Under the register, the master and chief engineer must be Australian residents while the balance of the crew may be foreign residents paid at internationally competitive terms and conditions of employment.
This register will make it possible for Australian companies to run competitive international shipping operations with Australian ships.
Ships on the register must be Australian-operated and controlled and used for international trading.
Coastal trading is a part of our domestic transport sector and wherever possible should be undertaken by Australian operated companies and crewed by Australian workers, just as it is with road, rail and aviation.
The Government will retain the capacity to utilise foreign flagged and crewed vessels to supplement the Australian fleet.
The Government will work closely with industry in establishing how the new regulations will operate.
With a revitalised shipping industry will come a demand for more trained seafarers.
I am asking industry, unions and education providers to consider ways to improve maritime skills development and training.
The Government will do its bit by improving access under our education funding programs in both the higher and vocational education sectors.
Incentives now available for trainee seafarers will be more widely promoted and training providers will be encouraged to help with this.
We need to modernise our thinking here by considering part time work, and the recruitment of older workers.
Labour Productivity Reform
The final leg of the reform agenda is labour productivity.
We are committed to aligning Australian productivity practices with the best in the world.
To do this, we will need a compact between industry and unions.
This compact must include changes to work practices, a review of safe manning levels and the use of riding gangs on coastal vessels.
This compact is essential to the reform agenda.
These reforms will revitalise the Australian shipping industry.
Our ships will be more competitive.
They will able to diversify internationally.
Our maritime workforce will grow to service our future needs.
And there will be considerable environmental, defence and security benefits.
The Way Forward
Today I am releasing a discussion paper and will be seeking comments on it by the end of January 2011.
I am establishing three reference groups to advise on key elements of the reforms.
- The first group will look at taxation.
- The second will tackle the workplace – expanding the workforce including skills and training, and labour productivity.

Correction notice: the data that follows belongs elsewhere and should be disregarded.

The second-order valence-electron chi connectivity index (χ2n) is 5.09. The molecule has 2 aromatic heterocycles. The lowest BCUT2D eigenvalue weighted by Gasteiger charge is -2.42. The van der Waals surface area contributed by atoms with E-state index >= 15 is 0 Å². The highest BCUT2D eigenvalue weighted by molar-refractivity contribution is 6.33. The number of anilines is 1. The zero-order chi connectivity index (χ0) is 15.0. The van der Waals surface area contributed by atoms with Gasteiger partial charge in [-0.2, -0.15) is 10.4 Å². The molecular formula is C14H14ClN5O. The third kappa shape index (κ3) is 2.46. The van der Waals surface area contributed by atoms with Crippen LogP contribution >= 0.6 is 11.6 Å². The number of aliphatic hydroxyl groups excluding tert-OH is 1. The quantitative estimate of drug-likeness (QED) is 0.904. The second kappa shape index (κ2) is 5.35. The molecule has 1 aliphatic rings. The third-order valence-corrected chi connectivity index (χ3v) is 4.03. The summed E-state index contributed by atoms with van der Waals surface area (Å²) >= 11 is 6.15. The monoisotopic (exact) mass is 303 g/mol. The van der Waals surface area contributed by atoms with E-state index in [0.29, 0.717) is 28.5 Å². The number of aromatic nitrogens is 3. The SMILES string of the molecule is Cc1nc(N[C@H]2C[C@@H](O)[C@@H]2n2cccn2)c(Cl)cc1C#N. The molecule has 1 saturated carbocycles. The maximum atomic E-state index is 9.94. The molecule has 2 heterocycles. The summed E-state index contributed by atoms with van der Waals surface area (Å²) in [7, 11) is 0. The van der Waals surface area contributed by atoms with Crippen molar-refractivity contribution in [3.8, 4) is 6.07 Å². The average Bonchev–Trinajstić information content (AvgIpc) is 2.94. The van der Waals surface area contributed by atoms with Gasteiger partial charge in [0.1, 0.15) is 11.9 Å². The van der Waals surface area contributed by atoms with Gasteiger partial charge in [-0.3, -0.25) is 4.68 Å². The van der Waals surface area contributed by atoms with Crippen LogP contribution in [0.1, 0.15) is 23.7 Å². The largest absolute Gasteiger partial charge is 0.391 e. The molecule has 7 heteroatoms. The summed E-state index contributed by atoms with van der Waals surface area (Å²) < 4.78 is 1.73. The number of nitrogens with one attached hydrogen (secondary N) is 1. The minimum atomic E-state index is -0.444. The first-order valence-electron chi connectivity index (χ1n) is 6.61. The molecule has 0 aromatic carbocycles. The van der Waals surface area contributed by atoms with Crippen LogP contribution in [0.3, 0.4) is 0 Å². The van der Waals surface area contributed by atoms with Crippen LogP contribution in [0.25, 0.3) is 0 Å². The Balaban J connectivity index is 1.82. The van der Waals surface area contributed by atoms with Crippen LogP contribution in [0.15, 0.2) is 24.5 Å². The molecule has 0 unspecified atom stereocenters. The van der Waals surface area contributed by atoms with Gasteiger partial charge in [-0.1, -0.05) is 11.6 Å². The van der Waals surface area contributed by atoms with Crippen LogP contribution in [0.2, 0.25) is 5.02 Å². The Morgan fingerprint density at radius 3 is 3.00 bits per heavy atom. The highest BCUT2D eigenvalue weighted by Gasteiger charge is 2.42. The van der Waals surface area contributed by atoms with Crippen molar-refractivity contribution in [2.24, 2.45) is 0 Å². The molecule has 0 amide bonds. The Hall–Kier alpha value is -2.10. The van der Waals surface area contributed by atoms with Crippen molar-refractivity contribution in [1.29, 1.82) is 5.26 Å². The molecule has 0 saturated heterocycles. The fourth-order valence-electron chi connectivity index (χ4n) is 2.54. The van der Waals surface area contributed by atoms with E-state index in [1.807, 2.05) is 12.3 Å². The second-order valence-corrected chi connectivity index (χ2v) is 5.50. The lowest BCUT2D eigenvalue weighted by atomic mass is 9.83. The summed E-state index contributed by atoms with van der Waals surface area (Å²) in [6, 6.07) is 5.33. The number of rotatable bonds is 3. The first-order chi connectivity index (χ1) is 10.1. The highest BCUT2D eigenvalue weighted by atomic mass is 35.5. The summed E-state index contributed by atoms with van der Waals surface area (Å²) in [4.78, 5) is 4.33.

- While the third group will look at the new regulatory arrangements – such as permits, the creation of an international shipping register, legislative changes and alignment of these reforms with a new National Maritime Regulator.
I will be inviting members of the sector including industry and unions with relevant skills to become part of these reference groups and I’ll be writing to them soon.
They’ll start working in January and will be asked to complete their work by the end of May.
The sector will be offered the opportunity to see the draft legislation before it is finalised.
The Broader Shipping Industry Reform Agenda
Of course, the Gillard Government’s reforms to the maritime sector don’t stop there.
We are working with all States and Territories to replace eight domestic maritime safety jurisdictions with one.
This will greatly decrease the burden of red tape, increase regulatory confidence, remove inconsistency in the law applying to Australian commercial vessels and streamline new maritime safety plans.
By 2013 Australia will have one maritime safety regulator – the Australian Maritime Safety Authority – and one law – Commonwealth law – applying to all commercial vessels in Australian waters.
The Australian Transport Council that I chair recently agreed on the legal and administrative structure to underpin the new system.
My Department and AMSA currently are working with state and territory governments on the details.
Last year I also announced we’d be rewriting the Navigation Act 1912 to provide contemporary and robust regulation for maritime safety.
The Act is outdated and requires modernisation to better reflect current regulatory policies.
It also needs to be more flexible to respond to changes in national and international safety standards and to introduce a new penalty and enforcement regime.
The Act will also need to reflect the Commonwealth’s role as safety regulator of all commercial vessels in Australian waters.
We are aiming to have the new legislation finalised by the middle of next year.
I am under no illusion that there is a lot of work to be done over the coming months.
These reforms to Australian shipping, particularly when tied to a raft of improvements at our ports, will stop the drift and failure that beset the industry under the Howard years.
They will create a platform for rejuvenation with enormous potential for new jobs, opportunity and prosperity that will benefit the whole of this island nation.